Senior US officials tell CNN they are disappointed US-led sanctions haven’t had a bigger impact so far on the Russian economy and are now predicting that the harshest effects probably won’t materialize until early next year at the earliest.
largely to record-setting revenues it has reaped in the spring and summer from soaring energy prices. In the first 100 days of the war, Russia earned a record 93 billion euros in revenue by exporting oil, gas and coal, according to the Finnish Center for Research on Energy and Clean Air.
Russia’s economy still shrunk by about 4% between April and June as compared to the same period last year. But that’s nowhere near the 15% decline that some had expected earlier in the year.
“We were expecting that things like SWIFT and all the blocking sanctions on Russia’s banks would totally crater the Russian economy and that basically, by now going into September, we’d be dealing with an economically much more weakened Russia than the one that we are dealing with," said one senior US official, referring to the US and European decision to cut some Russian banks off from the SWIFT international banking system.
So another failed policy to add to our failed wars of this century. Washington failed to realize that China & India would be buying beaucoup amounts of oil & gas at fire sale pricing Russia offered to them. And likely that the predicted impact on the Russia economy by next year is a guess. And so it goes.
Sorry to rain on your sunny day but the Kremlin this month started running in the red.
Printing is the only options…hyperinflation is next. The “results next year” means the Russians actually removing Putin. As opposed to cheap talk about anything else having to do with Russia.
The “results next year” means the Russians actually removing Putin. As opposed to cheap talk about anything else having to do with Russia.
That ain’t what the article said. And the source was administration officials.
I think the problem was cutting “some” of the Russian banks off from SWIFT instead of ALL the Russian banks.
Wars are fought on many fronts. So far, Russian president Vladimir Putin is winning the energy war. High energy prices, triggered by supply disruptions, have neutered Western sanctions. Russia’s current account balance stands at record highs. Meantime, the same forces are de-industrializing Europe right before our eyes. Industry after industry is throttling back, shutting down, or considering doing so if the energy chaos continues. Britain is staring at the potential shutdown of 60 percent* of its manufacturers. Germany and most of Europe are on the same track.
Europe doesn’t have many options to deal with the immediate shortages. Essentially everything that can be done quickly has been done
Six in 10 British Factories at Risk of Going Under as Bills Soar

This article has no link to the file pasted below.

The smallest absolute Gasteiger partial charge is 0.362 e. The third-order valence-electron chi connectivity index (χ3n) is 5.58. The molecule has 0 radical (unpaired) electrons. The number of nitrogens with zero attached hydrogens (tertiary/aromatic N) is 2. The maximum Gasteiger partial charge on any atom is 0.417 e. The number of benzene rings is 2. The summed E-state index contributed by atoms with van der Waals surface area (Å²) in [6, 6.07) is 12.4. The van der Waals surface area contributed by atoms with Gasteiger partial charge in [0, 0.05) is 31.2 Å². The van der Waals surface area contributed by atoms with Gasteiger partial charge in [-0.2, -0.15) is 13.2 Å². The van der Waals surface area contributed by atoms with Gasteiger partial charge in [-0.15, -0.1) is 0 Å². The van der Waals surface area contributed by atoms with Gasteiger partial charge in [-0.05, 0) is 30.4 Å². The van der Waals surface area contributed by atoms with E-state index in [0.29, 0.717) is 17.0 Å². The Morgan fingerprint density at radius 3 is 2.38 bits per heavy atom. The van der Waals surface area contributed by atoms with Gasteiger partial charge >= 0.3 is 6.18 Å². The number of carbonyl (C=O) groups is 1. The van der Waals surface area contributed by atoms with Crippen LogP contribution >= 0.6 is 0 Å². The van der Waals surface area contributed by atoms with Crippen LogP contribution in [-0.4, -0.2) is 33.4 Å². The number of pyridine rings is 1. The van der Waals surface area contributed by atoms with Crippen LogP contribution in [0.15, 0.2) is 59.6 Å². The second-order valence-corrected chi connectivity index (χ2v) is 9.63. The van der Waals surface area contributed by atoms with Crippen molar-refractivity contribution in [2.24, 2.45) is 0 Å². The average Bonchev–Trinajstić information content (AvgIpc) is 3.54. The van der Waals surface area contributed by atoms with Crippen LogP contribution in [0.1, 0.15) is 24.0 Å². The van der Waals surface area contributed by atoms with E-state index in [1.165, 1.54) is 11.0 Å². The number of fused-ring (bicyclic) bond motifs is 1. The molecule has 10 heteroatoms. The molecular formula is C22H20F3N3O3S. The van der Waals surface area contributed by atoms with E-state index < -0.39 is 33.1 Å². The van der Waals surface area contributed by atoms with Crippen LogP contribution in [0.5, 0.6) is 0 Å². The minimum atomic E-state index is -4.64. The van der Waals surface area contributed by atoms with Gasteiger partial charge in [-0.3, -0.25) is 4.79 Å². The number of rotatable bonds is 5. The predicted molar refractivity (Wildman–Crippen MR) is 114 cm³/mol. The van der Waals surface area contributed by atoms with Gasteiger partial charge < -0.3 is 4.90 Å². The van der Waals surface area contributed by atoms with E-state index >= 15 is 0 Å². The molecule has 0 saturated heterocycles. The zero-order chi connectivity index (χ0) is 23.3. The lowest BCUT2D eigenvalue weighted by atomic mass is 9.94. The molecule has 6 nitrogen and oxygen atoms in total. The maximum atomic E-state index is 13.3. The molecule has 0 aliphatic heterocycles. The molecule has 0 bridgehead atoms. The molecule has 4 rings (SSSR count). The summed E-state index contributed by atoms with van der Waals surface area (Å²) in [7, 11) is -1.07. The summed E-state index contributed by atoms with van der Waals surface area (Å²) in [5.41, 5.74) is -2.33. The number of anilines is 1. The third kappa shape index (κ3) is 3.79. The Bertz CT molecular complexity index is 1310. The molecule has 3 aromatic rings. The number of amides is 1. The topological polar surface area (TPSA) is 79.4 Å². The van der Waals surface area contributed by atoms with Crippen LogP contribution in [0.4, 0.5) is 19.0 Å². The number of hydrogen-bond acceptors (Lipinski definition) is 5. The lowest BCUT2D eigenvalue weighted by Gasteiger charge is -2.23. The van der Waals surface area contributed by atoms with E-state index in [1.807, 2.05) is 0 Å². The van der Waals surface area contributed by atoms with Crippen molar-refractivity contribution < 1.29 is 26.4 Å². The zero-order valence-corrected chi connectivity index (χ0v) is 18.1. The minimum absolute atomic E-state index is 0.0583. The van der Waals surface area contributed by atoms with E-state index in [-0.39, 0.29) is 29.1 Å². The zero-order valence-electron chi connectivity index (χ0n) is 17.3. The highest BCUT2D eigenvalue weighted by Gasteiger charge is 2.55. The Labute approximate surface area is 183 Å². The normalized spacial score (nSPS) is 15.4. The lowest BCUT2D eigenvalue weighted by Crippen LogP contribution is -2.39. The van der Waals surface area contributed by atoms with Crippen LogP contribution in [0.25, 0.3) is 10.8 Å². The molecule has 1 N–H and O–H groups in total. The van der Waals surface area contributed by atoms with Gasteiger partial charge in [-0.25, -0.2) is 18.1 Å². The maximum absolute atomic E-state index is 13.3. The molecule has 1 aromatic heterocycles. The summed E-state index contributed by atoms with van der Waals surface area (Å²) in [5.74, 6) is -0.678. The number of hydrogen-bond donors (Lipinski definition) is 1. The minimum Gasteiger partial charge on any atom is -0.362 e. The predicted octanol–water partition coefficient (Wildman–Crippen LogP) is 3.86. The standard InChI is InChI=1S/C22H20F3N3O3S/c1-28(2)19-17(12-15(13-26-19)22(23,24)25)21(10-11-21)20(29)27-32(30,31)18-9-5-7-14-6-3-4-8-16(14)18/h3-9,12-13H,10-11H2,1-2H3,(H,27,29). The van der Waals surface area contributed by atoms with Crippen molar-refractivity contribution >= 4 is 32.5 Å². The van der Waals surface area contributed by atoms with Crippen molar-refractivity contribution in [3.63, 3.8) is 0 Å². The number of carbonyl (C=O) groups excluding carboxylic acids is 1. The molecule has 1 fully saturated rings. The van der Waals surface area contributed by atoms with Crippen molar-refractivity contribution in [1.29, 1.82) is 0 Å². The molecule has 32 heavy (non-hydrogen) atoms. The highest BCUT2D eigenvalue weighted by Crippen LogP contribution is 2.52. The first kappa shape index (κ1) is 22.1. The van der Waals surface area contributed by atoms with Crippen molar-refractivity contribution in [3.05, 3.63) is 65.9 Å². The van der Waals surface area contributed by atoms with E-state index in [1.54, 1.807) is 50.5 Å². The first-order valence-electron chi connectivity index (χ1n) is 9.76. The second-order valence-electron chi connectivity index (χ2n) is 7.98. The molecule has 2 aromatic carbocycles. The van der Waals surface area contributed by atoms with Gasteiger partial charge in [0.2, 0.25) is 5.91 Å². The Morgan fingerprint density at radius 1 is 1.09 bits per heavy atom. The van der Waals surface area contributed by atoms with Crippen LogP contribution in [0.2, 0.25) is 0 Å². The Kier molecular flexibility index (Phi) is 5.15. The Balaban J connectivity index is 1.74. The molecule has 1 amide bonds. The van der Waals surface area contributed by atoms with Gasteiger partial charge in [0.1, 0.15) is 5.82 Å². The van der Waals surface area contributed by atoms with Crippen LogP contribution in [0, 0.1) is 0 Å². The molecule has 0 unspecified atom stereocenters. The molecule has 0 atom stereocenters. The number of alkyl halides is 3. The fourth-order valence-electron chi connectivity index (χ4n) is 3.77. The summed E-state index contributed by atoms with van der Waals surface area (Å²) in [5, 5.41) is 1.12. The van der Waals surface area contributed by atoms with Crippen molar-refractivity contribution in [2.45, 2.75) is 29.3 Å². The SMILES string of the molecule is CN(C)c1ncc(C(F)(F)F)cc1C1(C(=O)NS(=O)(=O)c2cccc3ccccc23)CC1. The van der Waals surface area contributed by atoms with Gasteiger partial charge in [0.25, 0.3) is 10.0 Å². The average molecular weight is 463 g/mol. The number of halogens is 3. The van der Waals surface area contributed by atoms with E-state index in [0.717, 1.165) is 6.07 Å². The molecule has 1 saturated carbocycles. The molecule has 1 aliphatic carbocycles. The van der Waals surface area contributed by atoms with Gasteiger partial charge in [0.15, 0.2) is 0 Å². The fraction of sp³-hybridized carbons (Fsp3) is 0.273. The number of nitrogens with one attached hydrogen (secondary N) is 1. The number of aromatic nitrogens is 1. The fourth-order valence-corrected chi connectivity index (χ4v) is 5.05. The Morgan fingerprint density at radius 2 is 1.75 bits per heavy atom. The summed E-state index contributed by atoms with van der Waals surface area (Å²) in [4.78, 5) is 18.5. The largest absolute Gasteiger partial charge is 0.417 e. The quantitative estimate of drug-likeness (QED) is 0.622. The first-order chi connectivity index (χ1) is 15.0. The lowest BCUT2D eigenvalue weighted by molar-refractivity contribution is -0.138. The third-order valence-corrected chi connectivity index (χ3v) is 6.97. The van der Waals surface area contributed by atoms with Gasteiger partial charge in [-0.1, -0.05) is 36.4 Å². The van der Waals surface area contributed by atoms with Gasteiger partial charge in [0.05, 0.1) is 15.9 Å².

What some hope to happen to Russia currently it is not. That is not to say it won’t happen. But it will more difficult as there is NOT a united front (India & China) sanctions.
There may be a perception that I am cheering for the Russians. I’m not but look at the situation realistically & pragmatically. Russia has been knocked back militarily by the Ukraine counter-offensive. Will the Ukraine be able to exploit their gains? It remains to be seen. I’m sure the Ukraine planning staff is working on a plan as are the Russia planning staff is working on a counter-strike.
It would behoove to remember our own war. The Union had the industrial might but the South had the best military leadership while the Union side had p*ss poor military leadership until Lincoln found Grant the summer of 1863 & promoted him to command of the Union army in March 1864. And Grant found a kindred spirit in General Sherman in his Vicksburg campaign.
I think the military equipment supply for the Ukraine will only improve & increase in the future but the US industrial might has to wake up & orders must be placed. It was just last week that an order for javelins was placed by congress. More orders are sure to follow I’m sure for other items to replaced dispensed equipment already sent and used by the Ukrainians and destroyed by the Russians.
This war will be costly for the Russians & Ukrainians & the EU. This war very well may have some surprises in the future
Western press reports have portrayed Ukraine’s “lightning offensive,” as it’s invariably called, as a major turning point in the war. Nearly all of them use the word “humiliating” to describe Russia’s loss of the area. Russian defenses “collapsed” and they “fled in panic,” we’re told. This was widely attributed to the supposed “exhaustion” and “low morale” of Russian troops. As a result, the battle lines have been “redrawn,” the war’s contours “reshaped.” Putin is said to be “livid and “isolated.” In the maximalist language of the Atlantic Council, the “Ukrainian victory shatter[ed] Russia’s reputation as a military superpower.”
There’s a fair amount of wishful thinking in all of this rhetoric. Since April, it has been clear that Putin, after failing to take Kyiv and Kharkiv, pivoted to a downsized Plan B of securing a land bridge to Crimea in the south. Not only can this be gleaned from a glance at a map of troop movements, but Russian foreign minister Sergey Lavrov said so explicitly in July.
Going forward, the success or failure of that strategic gambit is how the regime in Moscow will define victory or defeat. And Ukraine’s retaking of the Kharkiv countryside will have little significant effect on Russia’s ability to hold critical southern port cities like Kherson, Melitopol, Mariupol, and Berdyansk. At this point, Kharkiv is not nearly as important an objective as Mykolaiv or Odesa. The Russians can easily make do without the Izium railway.
Perhaps the collapse of the Russian army & removal Putin are more wishful thinking than a realistic appraisal of the situation on the ground. We’ll see.